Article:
Nokia's leap into Android smartphones has been very much dominated by design. It seems to be the focus of the new HMD Global-led Nokia brand, with strong design running through the Nokia 3 right up to the new Nokia 8.

The Nokia 6 was the top-tier phone of the original launch trio (alongside the Nokia 3 and 5 - prior to the 8's later announcement), squaring up against the likes of the Moto G5 and wanting to take its place in the annals of budget smartphone history.

It's been a long time coming though: announced in February and only becoming available in August, does the Nokia 6 still hold the interest it offered at its initial announcement?

  • 154 x 75.5 x 7.85mm; 167g
  • Aluminium body 

Nokia has made a lot of noise about the quality of manufacture of the Nokia 6 and if a phone was judged only by its build and design, then it would be plain sailing for Nokia. A solid metal body, with antenna bands tracing the top and bottom ends of the phone, make for a discreet but quality finish.

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There's a slight curve to the phone's back, meeting flattened sides with the edges getting a neatly chamfered finish. For the black version of the phone this gives metal highlights, adding detail that's reflected in the side buttons and ringing of the camera on the rear. Those edges are a little sharp to the touch, but this is a big phone that's easy to grip as a result. 

Nokia hasn't gone for the full 2.5D glass front, so the glass doesn't "pop" with a curve from the edge of the device, but there's a slight curve off towards the edges before it hits the chamfer.

To the top edge of the phone you'll find a 3.5mm headphone jack; to the bottom edge is a Micro-USB connector. Yes, HMD Global has stuck with the older standard for the Nokia 6, a mark of its budget status, rather than venturing into USB Type-C like so many of its competitors.

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The overall impression is that the Nokia 6 is a solid phone, something that's welcome in the sub-£200 space. We'd say it's more substantially built than the new metal Moto G5, meaning that Nokia takes a win when it comes to design - even just glancing at the two phones, the Nokia looks more metal on account of its chamfers.

  • Qualcomm Snapdragon 430 chipset; 3GB RAM
  • 32GB storage + microSD card slot
  • 3,000mAh battery, Micro-USB recharging
  • Front fingerprint scanner

The Nokia 6's hardware story reads very much as par for the course for a budget handset. The Qualcomm Snapdragon 430 platform is common to any number of budget devices - including the smaller Nokia 5 - as well as its biggest rivals. It's very much an entry platform for Android devices, but it is at least paired with 3GB of RAM to ensure plenty of apps and data can sit in the sidelines.

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The performance is reasonable for daily tasks like keeping on top of your emails and social media, but this isn't a phone that will meet the demands for more advanced users. It's not great for gaming, as things can be a little slow to load some games won't be able to run on higher graphics settings. For example, fire up Total War Battles: Kingdom and you'll find most of the textures stripped out so the game can run.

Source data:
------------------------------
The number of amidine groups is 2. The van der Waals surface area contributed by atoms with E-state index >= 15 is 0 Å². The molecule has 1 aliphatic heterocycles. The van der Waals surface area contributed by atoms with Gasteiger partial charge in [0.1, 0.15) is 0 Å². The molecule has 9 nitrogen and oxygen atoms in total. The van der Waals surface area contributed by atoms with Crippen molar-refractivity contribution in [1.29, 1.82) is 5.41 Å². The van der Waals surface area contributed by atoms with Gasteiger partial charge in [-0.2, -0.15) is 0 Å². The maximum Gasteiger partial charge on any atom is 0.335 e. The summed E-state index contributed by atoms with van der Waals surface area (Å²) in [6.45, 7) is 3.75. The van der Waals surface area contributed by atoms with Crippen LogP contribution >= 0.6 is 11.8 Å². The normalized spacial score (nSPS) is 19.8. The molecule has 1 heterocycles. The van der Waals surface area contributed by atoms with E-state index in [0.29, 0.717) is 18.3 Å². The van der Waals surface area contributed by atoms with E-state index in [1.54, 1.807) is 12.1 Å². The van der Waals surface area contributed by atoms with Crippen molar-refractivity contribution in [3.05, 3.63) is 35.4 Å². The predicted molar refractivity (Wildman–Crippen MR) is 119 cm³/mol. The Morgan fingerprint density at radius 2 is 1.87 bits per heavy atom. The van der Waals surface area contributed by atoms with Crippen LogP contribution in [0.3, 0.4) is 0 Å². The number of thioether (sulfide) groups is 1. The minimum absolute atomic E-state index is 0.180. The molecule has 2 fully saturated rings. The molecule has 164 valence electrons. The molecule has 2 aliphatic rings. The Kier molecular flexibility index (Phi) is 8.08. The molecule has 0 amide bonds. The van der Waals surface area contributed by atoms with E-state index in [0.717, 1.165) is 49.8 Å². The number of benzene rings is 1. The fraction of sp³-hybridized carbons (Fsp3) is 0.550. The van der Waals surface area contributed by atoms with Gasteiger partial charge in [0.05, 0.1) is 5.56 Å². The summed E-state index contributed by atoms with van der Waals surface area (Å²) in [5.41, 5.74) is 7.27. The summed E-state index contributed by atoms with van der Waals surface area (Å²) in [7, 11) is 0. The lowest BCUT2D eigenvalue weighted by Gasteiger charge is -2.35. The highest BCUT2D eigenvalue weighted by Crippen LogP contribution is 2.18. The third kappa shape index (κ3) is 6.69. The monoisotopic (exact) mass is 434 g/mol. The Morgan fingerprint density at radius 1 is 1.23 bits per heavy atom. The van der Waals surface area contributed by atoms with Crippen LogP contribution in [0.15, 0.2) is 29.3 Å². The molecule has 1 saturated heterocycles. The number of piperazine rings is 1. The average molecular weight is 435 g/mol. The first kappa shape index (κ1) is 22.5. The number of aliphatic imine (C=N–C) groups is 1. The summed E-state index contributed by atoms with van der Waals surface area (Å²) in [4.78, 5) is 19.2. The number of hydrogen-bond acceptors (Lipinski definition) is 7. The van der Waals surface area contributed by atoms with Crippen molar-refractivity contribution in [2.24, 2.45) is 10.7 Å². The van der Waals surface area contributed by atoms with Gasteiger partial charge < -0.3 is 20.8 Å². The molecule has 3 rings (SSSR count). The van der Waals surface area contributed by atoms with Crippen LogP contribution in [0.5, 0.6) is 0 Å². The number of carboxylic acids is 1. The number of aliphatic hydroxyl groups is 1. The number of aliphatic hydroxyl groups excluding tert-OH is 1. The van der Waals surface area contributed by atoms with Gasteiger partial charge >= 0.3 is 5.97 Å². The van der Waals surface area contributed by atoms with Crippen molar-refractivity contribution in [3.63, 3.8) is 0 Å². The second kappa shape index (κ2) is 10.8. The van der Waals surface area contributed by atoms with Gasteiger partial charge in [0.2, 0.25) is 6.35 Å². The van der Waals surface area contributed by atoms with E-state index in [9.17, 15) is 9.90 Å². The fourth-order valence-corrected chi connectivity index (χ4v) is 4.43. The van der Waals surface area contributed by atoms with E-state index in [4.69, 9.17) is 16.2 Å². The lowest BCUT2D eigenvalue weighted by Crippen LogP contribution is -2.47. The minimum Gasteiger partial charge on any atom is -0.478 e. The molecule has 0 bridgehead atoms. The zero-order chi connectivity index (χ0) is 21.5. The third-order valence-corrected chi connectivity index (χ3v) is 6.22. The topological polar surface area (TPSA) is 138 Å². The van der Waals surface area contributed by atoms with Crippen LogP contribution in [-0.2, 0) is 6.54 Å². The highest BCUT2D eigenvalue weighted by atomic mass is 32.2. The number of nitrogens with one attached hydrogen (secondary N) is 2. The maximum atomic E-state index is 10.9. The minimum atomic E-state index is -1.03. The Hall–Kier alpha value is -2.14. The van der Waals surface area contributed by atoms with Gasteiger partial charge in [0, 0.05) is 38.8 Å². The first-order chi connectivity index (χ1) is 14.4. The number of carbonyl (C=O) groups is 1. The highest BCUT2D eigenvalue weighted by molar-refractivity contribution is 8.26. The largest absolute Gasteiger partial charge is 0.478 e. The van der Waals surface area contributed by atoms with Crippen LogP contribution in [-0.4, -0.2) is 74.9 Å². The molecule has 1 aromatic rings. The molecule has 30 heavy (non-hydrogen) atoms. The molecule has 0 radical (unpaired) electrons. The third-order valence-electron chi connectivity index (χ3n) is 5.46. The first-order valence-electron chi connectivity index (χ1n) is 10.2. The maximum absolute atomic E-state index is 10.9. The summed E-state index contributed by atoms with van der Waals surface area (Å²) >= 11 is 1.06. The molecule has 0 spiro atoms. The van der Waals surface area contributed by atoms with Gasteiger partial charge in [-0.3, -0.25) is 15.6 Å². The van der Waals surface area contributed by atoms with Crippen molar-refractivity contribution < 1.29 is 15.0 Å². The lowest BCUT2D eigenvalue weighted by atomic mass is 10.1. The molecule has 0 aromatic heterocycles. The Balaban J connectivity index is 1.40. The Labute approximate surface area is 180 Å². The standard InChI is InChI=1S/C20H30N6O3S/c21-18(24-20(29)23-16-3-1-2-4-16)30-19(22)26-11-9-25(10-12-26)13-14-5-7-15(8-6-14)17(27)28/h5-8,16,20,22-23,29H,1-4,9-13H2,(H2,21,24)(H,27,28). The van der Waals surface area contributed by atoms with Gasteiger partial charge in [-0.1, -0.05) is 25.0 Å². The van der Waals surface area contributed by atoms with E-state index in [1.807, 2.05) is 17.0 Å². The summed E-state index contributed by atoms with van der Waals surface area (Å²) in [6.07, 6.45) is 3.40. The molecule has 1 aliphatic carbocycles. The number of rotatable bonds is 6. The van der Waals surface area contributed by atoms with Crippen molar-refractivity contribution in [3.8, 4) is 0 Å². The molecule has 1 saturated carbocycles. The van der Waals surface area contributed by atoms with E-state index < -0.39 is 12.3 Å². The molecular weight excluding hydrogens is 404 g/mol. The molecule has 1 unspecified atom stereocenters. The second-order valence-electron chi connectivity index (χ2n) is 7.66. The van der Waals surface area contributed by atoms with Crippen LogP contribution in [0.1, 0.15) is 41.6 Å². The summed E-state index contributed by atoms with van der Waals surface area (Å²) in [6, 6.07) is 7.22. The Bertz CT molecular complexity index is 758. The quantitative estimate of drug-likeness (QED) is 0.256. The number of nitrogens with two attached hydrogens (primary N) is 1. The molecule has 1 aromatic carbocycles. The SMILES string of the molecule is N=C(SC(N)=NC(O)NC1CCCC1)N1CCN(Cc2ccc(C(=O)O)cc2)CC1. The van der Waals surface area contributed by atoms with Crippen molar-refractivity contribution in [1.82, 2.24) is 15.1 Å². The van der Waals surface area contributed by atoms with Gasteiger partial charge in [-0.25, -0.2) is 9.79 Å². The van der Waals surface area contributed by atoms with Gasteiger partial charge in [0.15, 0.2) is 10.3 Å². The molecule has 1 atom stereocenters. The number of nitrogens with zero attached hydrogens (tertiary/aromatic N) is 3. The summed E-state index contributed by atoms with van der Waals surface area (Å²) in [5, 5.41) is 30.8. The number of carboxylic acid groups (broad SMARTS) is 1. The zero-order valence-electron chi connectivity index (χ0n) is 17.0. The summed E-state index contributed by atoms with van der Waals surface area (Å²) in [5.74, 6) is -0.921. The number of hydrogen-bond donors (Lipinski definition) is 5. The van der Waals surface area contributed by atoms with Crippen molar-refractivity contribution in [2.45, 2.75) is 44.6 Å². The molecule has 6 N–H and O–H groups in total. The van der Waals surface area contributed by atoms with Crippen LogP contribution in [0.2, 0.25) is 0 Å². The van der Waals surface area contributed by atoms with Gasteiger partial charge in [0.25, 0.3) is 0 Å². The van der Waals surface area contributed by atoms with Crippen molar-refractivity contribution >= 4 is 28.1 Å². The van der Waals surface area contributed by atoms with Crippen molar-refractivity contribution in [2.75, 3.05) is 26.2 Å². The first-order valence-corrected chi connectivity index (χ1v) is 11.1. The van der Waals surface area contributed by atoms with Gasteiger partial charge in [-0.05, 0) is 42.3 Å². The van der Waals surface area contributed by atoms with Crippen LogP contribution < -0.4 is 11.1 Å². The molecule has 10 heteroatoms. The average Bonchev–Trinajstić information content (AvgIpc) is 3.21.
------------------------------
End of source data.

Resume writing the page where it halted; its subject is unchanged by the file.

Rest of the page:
Lighter games are ok, but be aware that they will take some time to load. That's also something you might find handling apps compared to powerful phones: download and installation is typically slower, but it'll get there in the end. Perhaps the most irritating performance issue is how slowly the camera launches. However, the Nokia 6 isn't alone in this - it's a symptom of its lower power positioning.

At the end of the day, if you want to stream the latest Netflix series or listen to your favourite Spotify tracks the performance is perfectly capable. Just don't let the exterior design fool you that you're getting premium power.

Overall, the performance is what you'd expect from a budget device, although the Nokia's £199 asking price sits a little higher than we'd perhaps want to pay: the Lenovo P2 has the more powerful Snapdragon 625 and costs the same, the Moto G5 has the same internals but is £40 less.

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There's 32GB of storage in the Nokia 6, plus the option to add a microSD card to boost this storage space further.

The 3,000mAh battery sounds good on the spec sheet, but its performance isn't really that strong in this device. We've seen better performance from smaller capacity batteries in more powerful phones. This might have something to do with driving the big display (more on that in a moment), or it might be that it's not as well optimised as some other devices.

You might make it through the day, but we rarely did. This is compounded by the lack of fast charging, meaning you'll need to be connected for three hours to get this Nokia back up to 100 per cent, rather than an hour that some rivals now offer.

There's also a front fingerprint scanner which gives reasonable unlocking speeds. It's not as snappy as the best we've seen from Huawei, for example, but the convenience it offers over some devices that lack a biometric unlocking method can't be overstated.

  • 5.5-inch LCD panel
  • Full HD (1920 x 1080 pixels; 403ppi)
  • 450-nits brightness

One of the big selling points of the Nokia 6 is that it has a large display. At 5.5-inches, it gives you a little more size than some of the devices in this price bracket.

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It sticks to a conventional 16:9 aspect and with a Full HD resolution, which is detailed enough to give you a smooth visual experience for most of your content. We're not convinced that it's the most natural when it comes to colours - it's a little on the warm side, so the whites don't really shine - but it's a lot better than the Nokia 3. 

Although the Nokia 6 has a 450-nit display, it sometimes seems reluctant to get to that degree of brightness (even though that would compound the battery problems that this phone faces), so you may have to manually adjust the brightness yourself at times.